The former focused on selflessness and whole path of practice is all about doing away with self whereas the latter is about living in the wisdom of emptiness and applying that insight and wisdom of emptiness to all phenomena.

 

As for emptiness there is the fine line of seeing through inherentness of Tsongkhapa and there is the emptiness free from extremes by Gorampa. Both are equally profound so do not talk nonsense and engaged in profane speech as in terms of result, ultimately they are the same (imo).”

Dalai Lama - "Nature - there are many different levels. Conventional level, one nature. There are also, you see, different levels. Then, ultimate level, ultimate reality... so simply realise the Clarity of the Mind, that is the conventional level. That is common with Hindus, like that. So we have to know these different levels...." -
Dalai Lama on Anatta and Emptiness of Buddha Nature in New Book





Malcolm:

If, following Sakya Paṇḍita, one understands tathāgatagarbha to be freedom from proliferation, then there is no problem, since freedom from proliferation renders samara and nirvana possible for sentient beings. But if one takes tathāgatagarbha aka buddhadhātu to be something existent, it is no different than a nonbuddhist view of self. He makes a number of arguments to which the only response is some misguided, literal reading of tathāgatagarbha sūtras, one rejected in the Laṅkāvatara Sūtra, and even in the Uttaratantra itself, one imagines, because in 3rd century CE India, some people were taking this doctrine too literally. He even points out that if one argues that sugatagarbha denotes an uncontaminated mind, this refers only to the clear aspect of the ālayavijñāna, and not another ninth consciousness (Paramartha does make this argument, of course, but not in India, only in China).

See A Clear Differentiation of the Three Codes, pp. 56-58.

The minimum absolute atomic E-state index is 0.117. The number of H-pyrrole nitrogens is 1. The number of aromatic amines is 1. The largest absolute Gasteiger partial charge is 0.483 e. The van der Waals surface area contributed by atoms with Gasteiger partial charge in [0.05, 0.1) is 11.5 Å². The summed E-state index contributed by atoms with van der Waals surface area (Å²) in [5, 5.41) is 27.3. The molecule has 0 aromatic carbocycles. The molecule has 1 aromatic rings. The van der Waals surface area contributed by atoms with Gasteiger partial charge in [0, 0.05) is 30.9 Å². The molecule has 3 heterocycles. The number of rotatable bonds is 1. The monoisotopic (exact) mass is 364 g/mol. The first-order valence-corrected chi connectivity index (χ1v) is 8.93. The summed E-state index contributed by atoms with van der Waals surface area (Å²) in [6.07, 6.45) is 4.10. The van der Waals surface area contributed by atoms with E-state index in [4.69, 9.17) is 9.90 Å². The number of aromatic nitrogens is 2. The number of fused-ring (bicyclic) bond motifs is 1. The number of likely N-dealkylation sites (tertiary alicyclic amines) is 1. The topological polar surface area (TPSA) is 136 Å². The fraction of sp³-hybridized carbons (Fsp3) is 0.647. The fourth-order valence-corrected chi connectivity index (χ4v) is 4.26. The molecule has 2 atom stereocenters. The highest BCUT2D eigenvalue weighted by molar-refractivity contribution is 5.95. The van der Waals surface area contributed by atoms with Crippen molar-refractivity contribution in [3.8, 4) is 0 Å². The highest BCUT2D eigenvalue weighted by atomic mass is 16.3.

One think that should stand out as remarkable to folks, something I have mentioned before, is just how little positive commentarial attention the tathāgatagarbha doctrine received in India prior to the eighth century and the appearance of the tantras. Indeed, we have no commentaries on the Uttaratantra composed by Indians after Asanga until the 11th century, and those were not translated into Tibetan at all. Talk about lack of interest.

It is certainly true that there were Buddhist sectarians (Pudgalavādins) who proposed the existence of an inexpressible pudgala, neither the same as nor different from the aggregates. And this remains the problem for proponents of an existent buddhadhātu. Is it part of the aggregates or separate from them?
 
 
 
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Posted by
pure land
3 days ago

Why do people try to sneak in atman into Buddhism?

I often see non-Buddhists talk about the nirvana sutra mentioning that there is an atman in us. Is the mention of atman in the sutra meant not to be taken literally?

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· 3d · edited 3dekayana

According to other sutras like the Lankavatara and Madhyakama masters like Candrakirti and Bhavaviveka, no, we are not to take atman statements in Buddha nature texts literally.

The Lanka says:

[Buddha nature] it is emptiness, reality-limit, Nirvana, being unborn, unqualified, and devoid of will-effort; the reason why the Tathagatas [...] teach the doctrine pointing to the Tathagata-garba is to make the ignorant cast aside their fear when they listen to the teaching of egolessness and to have them realise the state of non-discrimination and imagelessness.

Master Bhavya says:

[The expression] “possessing the tathagata heart” is [used] because emptiness, signlessness, wishlessness, and so on, exist in the mind streams of all sentient beings. However, it is not something like a permanent and all-pervasive person that is the inner agent. For we find [passages] such as “All phenomena have the nature of emptiness, signlessness, and wishlessness. What is emptiness, signlessness, and wishlessness is the Tathagata.”